We Are Prepared for a Calm Change in Leadership

Date:

We Are Prepared for a Calm Change in Leadership

  • News by AUN News correspondent
  • Monday, October 17, 2022.
  • AUN News – ISSN: 2949-8090

Summary:

  • At his request, the U.S. sent 20,000 soldiers into our sovereign country, ostensibly to protect a democracy that was still in the making.

  • According to the president of Haiti, the United States-backed invasion was meant to be a short-term fix.

  • It would be naive to believe that gangs alone are to blame for Haiti’s issues.

  • This would help reduce the ongoing political instability in Haiti and across Africa.

  • António Guterres, Secretary-General of the UN, is urged to uphold Haiti’s sovereignty.

Within diplomatic circles, discussions of an unavoidable American military action in Haiti are starting. Without any constitutional or legal backing, our de facto government in Haiti gave the go-ahead for special forces to be sent in to fight the insurgency and gang violence that were hurting the poor and jobless people of the country.

Under cover of aid, the Haitian community was duped into supporting the idea of a “surgical strike” in 1994, 28 years ago. That breach of our constitution was the responsibility of our then-Haitian president.

At his request, the U.S. sent 20,000 soldiers into our sovereign country, ostensibly to protect a democracy that was still in the making. However, this action led to the Haitian military’s end and our society’s breakup.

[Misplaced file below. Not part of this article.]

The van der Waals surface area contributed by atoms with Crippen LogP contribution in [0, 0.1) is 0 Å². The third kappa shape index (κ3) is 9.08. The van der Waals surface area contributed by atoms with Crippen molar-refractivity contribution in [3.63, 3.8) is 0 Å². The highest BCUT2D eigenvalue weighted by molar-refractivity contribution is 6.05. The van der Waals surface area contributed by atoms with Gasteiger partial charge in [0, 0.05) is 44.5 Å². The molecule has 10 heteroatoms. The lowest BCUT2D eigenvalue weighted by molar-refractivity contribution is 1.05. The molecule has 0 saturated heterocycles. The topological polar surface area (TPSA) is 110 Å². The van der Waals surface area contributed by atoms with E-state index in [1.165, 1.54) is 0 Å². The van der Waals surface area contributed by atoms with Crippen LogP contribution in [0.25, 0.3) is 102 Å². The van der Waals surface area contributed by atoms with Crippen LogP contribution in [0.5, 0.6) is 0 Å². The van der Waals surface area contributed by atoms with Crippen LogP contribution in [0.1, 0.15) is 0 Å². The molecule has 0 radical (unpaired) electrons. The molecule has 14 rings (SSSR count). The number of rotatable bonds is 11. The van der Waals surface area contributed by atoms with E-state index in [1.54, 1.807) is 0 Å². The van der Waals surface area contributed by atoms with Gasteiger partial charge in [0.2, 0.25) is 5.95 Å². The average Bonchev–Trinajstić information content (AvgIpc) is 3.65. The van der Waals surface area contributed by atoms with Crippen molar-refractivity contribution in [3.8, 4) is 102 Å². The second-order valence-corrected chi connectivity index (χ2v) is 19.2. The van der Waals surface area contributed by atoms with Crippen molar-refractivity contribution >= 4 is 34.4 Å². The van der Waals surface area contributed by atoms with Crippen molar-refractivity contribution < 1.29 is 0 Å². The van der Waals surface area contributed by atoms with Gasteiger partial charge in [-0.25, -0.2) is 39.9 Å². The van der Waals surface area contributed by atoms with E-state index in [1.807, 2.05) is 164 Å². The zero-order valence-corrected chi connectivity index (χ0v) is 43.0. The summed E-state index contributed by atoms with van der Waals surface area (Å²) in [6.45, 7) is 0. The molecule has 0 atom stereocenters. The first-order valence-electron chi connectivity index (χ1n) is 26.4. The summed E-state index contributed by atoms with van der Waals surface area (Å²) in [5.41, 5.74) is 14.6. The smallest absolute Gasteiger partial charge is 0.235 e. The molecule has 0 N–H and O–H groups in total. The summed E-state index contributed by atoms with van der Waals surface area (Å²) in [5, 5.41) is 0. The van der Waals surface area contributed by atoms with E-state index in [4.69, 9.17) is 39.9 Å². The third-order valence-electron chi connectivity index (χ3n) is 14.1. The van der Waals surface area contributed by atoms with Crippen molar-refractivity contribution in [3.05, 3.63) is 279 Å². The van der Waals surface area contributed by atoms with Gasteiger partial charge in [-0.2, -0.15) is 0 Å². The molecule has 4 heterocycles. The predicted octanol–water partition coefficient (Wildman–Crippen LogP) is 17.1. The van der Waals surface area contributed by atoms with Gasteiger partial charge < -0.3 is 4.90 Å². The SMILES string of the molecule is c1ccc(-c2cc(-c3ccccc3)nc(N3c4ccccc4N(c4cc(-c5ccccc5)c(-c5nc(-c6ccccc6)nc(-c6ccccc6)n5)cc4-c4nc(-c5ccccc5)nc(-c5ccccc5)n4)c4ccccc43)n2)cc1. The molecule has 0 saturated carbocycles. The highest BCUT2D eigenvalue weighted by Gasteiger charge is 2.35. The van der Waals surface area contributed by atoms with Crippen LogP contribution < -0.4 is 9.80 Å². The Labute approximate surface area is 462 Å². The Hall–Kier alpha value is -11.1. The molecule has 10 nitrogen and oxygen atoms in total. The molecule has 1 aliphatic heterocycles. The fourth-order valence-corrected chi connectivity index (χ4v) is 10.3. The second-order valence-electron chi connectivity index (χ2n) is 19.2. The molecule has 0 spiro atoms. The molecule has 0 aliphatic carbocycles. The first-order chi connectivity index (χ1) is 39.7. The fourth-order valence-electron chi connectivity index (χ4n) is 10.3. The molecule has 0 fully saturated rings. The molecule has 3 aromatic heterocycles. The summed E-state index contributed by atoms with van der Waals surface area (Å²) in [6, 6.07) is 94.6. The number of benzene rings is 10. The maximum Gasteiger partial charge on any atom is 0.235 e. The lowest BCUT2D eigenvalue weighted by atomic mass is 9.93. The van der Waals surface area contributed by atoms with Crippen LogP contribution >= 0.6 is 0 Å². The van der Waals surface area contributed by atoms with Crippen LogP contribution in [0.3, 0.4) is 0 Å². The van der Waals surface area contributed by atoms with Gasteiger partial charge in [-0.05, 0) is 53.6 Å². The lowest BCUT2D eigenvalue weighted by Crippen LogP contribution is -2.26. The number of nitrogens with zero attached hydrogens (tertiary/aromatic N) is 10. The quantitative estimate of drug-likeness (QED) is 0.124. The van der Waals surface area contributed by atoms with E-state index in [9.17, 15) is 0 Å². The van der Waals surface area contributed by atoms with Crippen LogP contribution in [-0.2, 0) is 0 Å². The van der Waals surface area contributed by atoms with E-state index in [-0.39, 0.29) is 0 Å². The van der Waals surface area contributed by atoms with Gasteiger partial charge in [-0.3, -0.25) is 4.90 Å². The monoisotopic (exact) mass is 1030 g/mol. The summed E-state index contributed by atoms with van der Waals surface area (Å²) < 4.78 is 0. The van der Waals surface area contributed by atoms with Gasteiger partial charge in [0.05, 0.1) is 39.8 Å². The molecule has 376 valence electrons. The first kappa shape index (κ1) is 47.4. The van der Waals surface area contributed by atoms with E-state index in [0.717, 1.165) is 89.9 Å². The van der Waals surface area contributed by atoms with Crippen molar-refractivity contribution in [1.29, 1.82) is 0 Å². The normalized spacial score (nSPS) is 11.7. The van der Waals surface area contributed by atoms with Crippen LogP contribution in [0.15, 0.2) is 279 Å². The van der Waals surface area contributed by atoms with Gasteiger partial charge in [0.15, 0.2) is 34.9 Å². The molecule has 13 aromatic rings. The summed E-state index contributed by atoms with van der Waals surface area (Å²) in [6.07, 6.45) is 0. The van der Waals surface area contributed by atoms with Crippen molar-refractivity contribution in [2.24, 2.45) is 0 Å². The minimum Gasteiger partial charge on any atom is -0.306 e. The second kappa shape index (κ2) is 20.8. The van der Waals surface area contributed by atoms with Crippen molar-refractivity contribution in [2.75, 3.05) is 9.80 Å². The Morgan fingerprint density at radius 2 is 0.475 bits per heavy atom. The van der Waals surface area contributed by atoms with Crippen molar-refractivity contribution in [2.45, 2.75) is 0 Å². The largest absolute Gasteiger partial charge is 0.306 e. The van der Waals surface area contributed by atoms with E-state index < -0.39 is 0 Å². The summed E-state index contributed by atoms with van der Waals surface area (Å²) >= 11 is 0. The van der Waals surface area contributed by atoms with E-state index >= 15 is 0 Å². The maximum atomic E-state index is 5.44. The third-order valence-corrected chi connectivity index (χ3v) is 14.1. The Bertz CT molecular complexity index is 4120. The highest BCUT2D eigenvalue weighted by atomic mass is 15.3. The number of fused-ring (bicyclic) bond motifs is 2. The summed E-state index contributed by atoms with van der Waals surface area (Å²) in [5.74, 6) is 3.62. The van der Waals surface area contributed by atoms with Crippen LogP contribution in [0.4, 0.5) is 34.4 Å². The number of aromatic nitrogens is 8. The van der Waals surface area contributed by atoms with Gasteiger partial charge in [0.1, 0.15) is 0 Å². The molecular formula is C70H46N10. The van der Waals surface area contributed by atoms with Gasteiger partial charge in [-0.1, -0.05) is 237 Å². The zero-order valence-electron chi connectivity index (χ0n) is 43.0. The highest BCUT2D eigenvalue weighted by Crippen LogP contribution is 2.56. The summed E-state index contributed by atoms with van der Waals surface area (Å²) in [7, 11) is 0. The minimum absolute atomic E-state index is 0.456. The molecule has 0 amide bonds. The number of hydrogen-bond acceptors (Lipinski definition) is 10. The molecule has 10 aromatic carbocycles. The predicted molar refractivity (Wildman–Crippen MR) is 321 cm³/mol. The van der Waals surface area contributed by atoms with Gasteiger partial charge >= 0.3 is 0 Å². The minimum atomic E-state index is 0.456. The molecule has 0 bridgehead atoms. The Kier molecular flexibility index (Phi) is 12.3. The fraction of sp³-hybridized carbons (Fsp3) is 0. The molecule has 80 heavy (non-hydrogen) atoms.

According to the president of Haiti, the United States-backed invasion was meant to be a short-term fix. Let’s not forget that this military operation broke the laws of our country and the United Nations. A protracted United Nations peacekeeping and peacebuilding effort quickly evolved from the original mission.

After twenty-eight years, our nation is in worse shape than ever while being watched by the UN. Today’s Haiti is a country of beggars where the government gets all of its money from outside sources.

Since the parliament isn’t working and the judicial branch doesn’t have any real power, Haiti’s political system no longer has any working institutions; it’s just a bunch of empty shells. Even scarier is that violent street gangs have taken over the military’s replacement police force and are now demoralized and overwhelmed.

We, in the diaspora, wish to support our nation. However, this brings to mind another unsuccessful attempt at nation-building in Afghanistan. In all of this, there is a lesson to be discovered. Democracy cannot be imposed or suspended on a nation.

These days, we in the diaspora admit to our African friends and Cuban neighbors how we have failed our country by doing nothing. For them, Haiti, which achieved its freedom more than 218 years ago, represented hope for those who had been held captive.

It would be naive to believe that gangs alone are to blame for Haiti’s issues. The bloodshed and violence in the streets are the faults of our Haitian politicians. To win the election, they’ll do anything. But these would-be leaders don’t do what they say they will do. They often hurt people’s faith in them and try to cover up their mistakes by blaming others.